Rare newsletter

I've been getting newsletters from various people and companies for a while, and I've even written newsletters. But recently I got a really good newsletter from Dobie Maxwell, who's a comedian. You'd think his newsletters would be light, funny, and even superficial, but his latest newsletter has a lot of honesty that is rare.

Usually newsletters, even end-of-year holiday letters, are filled with positive information that is also self-congratulatory to make the reader feel impressed. But Dobie's newsletter from this month has sincere feelings that are pretty much never seen in newsletters or in those boastful holiday cards that make the family seem extraordinary. Such honesty is also rare nowadays in blogs (which I've mentioned before), but he's consistently written such posts at his blog, too (though he discontinued it last year to write a book).

Anyway, he said I can post an excerpt from his newsletter, so here it is:
My whole life is taking on a new direction of late, and I’m not 100% sure where it’s going but I know I’m really liking it. Gone forever are the days when I devoted the all of my being to chasing the dream of being an entertainer. No more being on the road 45 to 50 weeks a year – year after year after year. I’ve had my fill of that.

The thrill of being on stage is still fun, but only to a degree. When I’m off stage I am finding there is a lot more to life than just trying to get to the next gig. There is a huge price that comes with chasing the showbiz dream, and I just don’t think it’s worth it – at least not for me. I feel myself yearning to experience new challenges.

One of if not the most delightful things that has happened in my life has been the continuing reconnection with my siblings. It has been exactly what I have wanted since I was a small child, and having it happen has been nothing short of a miracle. I never thought it was possible, but after a lifetime of waiting it really is happening.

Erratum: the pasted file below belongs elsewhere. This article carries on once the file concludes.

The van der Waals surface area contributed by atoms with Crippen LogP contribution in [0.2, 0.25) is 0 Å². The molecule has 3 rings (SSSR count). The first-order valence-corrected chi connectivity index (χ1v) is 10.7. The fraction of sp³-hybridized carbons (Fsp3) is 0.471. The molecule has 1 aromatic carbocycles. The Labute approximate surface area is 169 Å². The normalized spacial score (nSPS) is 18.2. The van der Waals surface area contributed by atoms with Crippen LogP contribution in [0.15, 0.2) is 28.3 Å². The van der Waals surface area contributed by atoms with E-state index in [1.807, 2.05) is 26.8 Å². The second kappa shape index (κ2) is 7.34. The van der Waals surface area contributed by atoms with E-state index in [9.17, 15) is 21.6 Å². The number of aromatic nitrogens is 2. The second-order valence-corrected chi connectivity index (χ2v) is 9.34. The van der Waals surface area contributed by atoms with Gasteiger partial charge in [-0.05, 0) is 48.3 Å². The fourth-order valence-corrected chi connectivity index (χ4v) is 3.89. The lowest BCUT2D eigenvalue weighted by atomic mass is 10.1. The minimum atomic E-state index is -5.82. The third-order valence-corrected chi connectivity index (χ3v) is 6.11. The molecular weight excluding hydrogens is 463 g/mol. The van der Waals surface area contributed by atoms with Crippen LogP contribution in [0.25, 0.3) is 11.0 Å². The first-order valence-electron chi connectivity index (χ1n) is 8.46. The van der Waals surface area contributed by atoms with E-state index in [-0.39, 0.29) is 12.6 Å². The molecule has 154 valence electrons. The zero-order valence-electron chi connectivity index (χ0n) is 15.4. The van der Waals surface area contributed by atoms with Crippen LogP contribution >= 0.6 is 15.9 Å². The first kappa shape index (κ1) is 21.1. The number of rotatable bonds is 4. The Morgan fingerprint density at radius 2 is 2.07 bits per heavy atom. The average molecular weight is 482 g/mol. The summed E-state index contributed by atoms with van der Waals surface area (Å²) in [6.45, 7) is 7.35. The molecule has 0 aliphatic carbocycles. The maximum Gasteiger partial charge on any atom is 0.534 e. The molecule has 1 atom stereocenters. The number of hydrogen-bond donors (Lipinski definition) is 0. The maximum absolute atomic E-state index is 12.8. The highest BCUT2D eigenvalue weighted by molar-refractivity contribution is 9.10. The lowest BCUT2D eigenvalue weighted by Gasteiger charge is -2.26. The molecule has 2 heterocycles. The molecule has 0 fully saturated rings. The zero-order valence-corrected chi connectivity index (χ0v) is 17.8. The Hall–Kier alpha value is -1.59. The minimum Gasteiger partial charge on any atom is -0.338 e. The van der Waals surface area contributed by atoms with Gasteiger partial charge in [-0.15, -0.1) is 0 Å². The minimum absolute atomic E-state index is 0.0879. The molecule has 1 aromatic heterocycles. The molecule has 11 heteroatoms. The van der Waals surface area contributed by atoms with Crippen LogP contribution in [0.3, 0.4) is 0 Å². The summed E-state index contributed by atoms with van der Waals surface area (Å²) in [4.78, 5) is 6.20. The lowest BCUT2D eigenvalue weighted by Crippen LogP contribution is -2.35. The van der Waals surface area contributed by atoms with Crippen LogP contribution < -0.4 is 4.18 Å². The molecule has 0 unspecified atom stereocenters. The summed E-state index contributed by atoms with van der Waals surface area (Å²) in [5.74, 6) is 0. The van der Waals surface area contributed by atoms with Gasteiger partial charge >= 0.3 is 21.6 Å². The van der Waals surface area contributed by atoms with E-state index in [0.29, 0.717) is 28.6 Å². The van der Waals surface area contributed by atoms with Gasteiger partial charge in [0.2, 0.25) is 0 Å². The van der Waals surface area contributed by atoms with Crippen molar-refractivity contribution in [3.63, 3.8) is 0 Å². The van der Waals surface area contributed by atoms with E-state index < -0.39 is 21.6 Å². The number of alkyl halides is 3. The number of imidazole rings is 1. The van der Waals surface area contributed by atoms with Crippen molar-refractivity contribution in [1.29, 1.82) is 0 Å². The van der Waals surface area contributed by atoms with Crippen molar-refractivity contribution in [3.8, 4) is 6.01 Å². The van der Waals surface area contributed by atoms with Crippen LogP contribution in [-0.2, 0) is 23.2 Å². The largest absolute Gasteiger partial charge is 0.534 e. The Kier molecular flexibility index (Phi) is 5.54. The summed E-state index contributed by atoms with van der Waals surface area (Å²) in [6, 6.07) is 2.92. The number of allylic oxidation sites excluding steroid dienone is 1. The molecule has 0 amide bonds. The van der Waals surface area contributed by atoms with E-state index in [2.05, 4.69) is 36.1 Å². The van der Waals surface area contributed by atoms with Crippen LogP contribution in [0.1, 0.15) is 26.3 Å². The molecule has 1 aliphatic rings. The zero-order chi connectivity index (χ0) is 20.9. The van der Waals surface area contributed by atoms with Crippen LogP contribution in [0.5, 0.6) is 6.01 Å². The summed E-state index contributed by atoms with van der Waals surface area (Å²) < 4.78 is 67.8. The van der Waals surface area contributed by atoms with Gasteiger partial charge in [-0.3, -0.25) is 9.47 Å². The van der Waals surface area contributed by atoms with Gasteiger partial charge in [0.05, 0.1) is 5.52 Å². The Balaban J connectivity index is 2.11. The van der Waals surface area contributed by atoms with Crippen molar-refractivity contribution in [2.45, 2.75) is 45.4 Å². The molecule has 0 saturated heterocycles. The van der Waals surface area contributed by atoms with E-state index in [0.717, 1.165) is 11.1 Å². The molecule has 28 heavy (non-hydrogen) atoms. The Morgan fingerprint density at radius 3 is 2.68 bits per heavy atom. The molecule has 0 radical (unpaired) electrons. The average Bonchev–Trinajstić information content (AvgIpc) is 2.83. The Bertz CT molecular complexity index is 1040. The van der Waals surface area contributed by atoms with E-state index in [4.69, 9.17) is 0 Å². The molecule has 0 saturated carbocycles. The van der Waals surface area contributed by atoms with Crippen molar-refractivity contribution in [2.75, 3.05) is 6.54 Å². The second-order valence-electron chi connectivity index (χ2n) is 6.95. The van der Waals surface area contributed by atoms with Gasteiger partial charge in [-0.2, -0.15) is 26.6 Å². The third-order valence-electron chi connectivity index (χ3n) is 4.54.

Not caring in the least what happens show business wise has ironically given me a new found power I have never felt before. There is all kinds of sucking up to be done to people of questionable integrity, and that’s pretty much what show biz is. I never enjoyed that part of it, and it has showed. I have managed to alienate myself with more than one “powers that be”, and that has caused undue pain and stress.

Now, I could not care less about any of that. The people that don’t like me aren’t going to change their opinion any time soon, so why try to change their minds? I’m not going to let them control my ultimate destiny, even though they think they do.

They might be able to book or not book me for some comedy shows, but that’s as far as it goes. They can’t stop the growth of my soul, and that’s what has happened in this past year with my family reconnection. There is a part of me that was asleep for decades, and now it’s wide awake and enjoying life. Comedy can’t touch that.

The newsletter is longer than what I've posted here, and if you want to sign up for them, email him at dobiemaxwell@aol.com


A good writing gig